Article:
Managing Your Digital Identity

Posted on December 16, 2021

Open access has changed the way research is collected and disseminated. With so many scholars posting and publishing their work, it can be difficult for the algorithms (and interested human beings) to keep track of what work is yours. This is especially tricky when multiple scholars have the same name (Harry Potter or John Smith aren’t the only people experiencing attribution issues).

There are so many platform options with which to attribute your work it can get confusing (not to mention daunting and tedious) to figure out how to manage your digital scholarly identity and then continuing to manage your growing collection of scholarly output. While options are good, it is also important to use what will work best for your particular situation. There are benefits to taking the time to make your work openly accessible in multiple places and creating a researcher profile – increased access and impact, as well as permanent storage are just a few.

Let’s take a closer look at a couple of these platforms and services:

ORCiD

Open Researcher and Contributor ID or ORCiD has a mission where all who participate in research, scholarship, and innovation are uniquely identified and connected to their contributions across disciplines, borders and time. By registering, you are provided with a persistent digital identifier that you own and control, and that distinguishes you from every other researcher. You can connect your iD with your professional information – affiliations, grants, publications, peer review, and more. You can use the iD to share information with other systems, ensuring you get recognition for all your contributions, saving you time and hassle, and reducing the risk of errors.
It is free (and easy) to obtain a unique ORCID identifier. You can do so here: https://orcid.org/register. Fill out the form and you’ll automatically be assigned your unique number. Use your iD, when prompted, in systems and platforms from grant application to manuscript submissions and beyond, to ensure you get credit for your contributions.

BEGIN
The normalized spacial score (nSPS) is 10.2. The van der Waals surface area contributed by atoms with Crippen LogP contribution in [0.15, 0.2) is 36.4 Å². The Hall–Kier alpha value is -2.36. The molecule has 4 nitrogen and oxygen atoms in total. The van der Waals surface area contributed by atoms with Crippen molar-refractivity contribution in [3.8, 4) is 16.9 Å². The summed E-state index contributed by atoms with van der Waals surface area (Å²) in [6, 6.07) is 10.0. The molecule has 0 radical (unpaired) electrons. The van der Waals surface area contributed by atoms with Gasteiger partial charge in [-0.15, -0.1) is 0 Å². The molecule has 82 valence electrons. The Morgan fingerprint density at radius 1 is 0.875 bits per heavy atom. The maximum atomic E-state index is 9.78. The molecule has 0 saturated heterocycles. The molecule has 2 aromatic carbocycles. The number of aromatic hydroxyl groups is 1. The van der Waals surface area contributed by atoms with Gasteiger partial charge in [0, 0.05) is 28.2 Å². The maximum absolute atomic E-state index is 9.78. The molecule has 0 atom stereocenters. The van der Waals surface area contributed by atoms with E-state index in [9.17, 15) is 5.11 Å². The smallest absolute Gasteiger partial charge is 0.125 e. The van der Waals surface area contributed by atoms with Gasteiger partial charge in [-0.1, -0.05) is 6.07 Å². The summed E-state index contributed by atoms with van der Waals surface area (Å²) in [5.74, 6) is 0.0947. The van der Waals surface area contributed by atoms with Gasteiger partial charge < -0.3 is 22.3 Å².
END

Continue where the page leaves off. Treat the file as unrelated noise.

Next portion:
W&M Selected Works Profile

 SelectedWorks Author Gallery is connected to William & Mary ScholarWorks which is the university’s institutional repository (IR). Our IR is a place where you can deposit your research and scholarship in a stable and open access environment. SelectedWorks is a collection of your works organized by name. These profiles are customizable and include an about section where you can introduce your work. Additionally, your works are included in full-text, or linked to the publisher, or limited to on-campus only access, and include impact metrics. To set up your profile please contact scholarworks@wm.edu.

Google Scholar Profiles

The Google Scholar Profiles is a similar service to SelectedWorks in that you are responsible for creating a profile and selecting your articles from a list provided by Google. Google then tracks article citations over time and provides a few metrics. You are able to group related articles. Citation metrics are computed and updated automatically. The Google Scholar indexing system tries to include all publicly accessible versions that follow their inclusion guidelines. Google Scholar will automatically crawl W&M’s ScholarWorks and links via PDF shortcut to the full-text. The works found through Google Scholar are not preserved by Google; the works are always hosted on different servers but can be found by Google.